A couple of weeks ago, I suggested in this space that religion is really tough to make good series about. My explanation for this, in a nutshell, is that any good story about religion requires us to believe, just a little bit, in religion ourselves, if only in the fictional context of the show. That's something a novel can do really well, a film can do adequately, and television struggles with because of how much room it has to spread out.
I suggested in that piece that the polygamy drama Big Love was an exception to that rule, and because I think the show is one of the most unfairly unheralded of its era, I want to dig a little into why this is the case.
Before we begin, I should say that the thing that keeps Big Love from the pantheon is a fourth season that tries to do far too much and ends up spinning its wheels as a consequence. The show was always a high-gloss soap, with characters getting yanked around by absurdist, over the top plots. But season four seemingly abandoned the tight character focus that had made the crazy plotting palatable. The show, having burned through creators Will Scheffer and Mark Olsen's six-season plan for the series in just three seasons, started winging it, seemingly, and the result was a chaotic mess. The fifth and final season is better, but never reaches the heights of the first three.
That said, at its best, Big Love was like an antidote to so much of what made dramas of the era occasionally enervating. It was focused, first and foremost, on relationships and community, instead of heroes off on their lonesome. (In that regard, it was like a Lost where the characters felt they had all of the mysteries solved already.) It was deliberately female-centric, with three tremendous performances from Jeanne Tripplehorn, Chloe Sevigny, and Ginnifer Goodwin, to say nothing of a lovely supporting performance from Amanda Seyfried. (Seyfried is just fine on the big screen, but I think television is a much better medium for her skills.)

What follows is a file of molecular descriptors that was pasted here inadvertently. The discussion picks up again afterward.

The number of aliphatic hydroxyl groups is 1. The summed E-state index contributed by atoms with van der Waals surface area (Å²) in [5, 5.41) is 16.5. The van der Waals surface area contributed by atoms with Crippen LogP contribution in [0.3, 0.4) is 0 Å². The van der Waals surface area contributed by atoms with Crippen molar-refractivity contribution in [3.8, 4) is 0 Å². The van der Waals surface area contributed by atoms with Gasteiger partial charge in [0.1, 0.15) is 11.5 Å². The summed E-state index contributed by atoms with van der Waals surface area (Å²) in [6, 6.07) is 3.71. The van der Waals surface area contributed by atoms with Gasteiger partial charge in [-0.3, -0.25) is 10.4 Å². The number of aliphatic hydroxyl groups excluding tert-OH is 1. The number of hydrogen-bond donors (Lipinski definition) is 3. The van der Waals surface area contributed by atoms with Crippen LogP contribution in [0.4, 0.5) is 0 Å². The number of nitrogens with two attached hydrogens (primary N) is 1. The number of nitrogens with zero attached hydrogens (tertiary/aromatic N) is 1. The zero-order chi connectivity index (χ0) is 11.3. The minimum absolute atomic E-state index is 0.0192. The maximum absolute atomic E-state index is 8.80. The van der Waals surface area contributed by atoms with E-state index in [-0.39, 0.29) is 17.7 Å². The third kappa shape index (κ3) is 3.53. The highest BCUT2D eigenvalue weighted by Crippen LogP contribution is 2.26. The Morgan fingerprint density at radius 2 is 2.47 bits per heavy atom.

But what was best about the show was the way that it drew you into the world of a modern polygamist compound and made you at least semi-invested in seeing those who lived within it find happiness, all the while reminding you that polygamy, at least as it was practiced by these people, was a tool of the patriarchy meant to keep women from truly fulfilling any role other than wife and mother. It was a tricky balance, one the show couldn't always manage, but when it could, it was absolutely masterful.
The genius thing Big Love did was essentially implant its central religion within its central family. Thus, the stakes for leaving the religion (or for questioning it) were always about leaving or questioning the family, which are much higher dramatic stakes. We didn't need to buy into polygamy or fundamentalist LDS sects in the slightest to get concerned when, say, Seyfried's character, Sarah, got pregnant and feared what her father might do, or when Tripplehorn's character, Barb, questioned everything she had given up in letting her husband take a second and third wife. The show was never about religion. It was about family.
This is why the series always struggled when it headed off to Juniper Creek, it's more "traditional" polygamist compound, headed up by one big wheel guy (the always unnerving Harry Dean Stanton), who kept an entire family in his thrall, took child brides, and did all other sorts of unsavory things. These stories could be interesting, occasionally, but only insofar as they intersected with the characters we all cared about. This section of the show never grounded the religion in the family, and it always suffered for it.
Because the reason to stick with a religion, any religion, is because it makes you feel like a part of something bigger than yourself. When I think about the things I miss from my days as a fundamentalist Christian, I never think about teachings or practices or rituals. I, instead, think about the people I knew, the relationships we had, and the way that the church could feel like the warmest, most open place on Earth -- until it suddenly wasn't.
Big Love captured, I think, both the feeling of warm, welcoming community that makes any religious organization feel like a family at its best, as well as the way that it can feel constrictive to anyone who doesn't believe even in one small tenet of the core. It's about the divide between feeling like a part of something bigger than yourself, and still feeling like yourself. It understands that all religions don't exist outside of humans, but are made up of humans, messy and incomplete and striving to reach for something larger than themselves.
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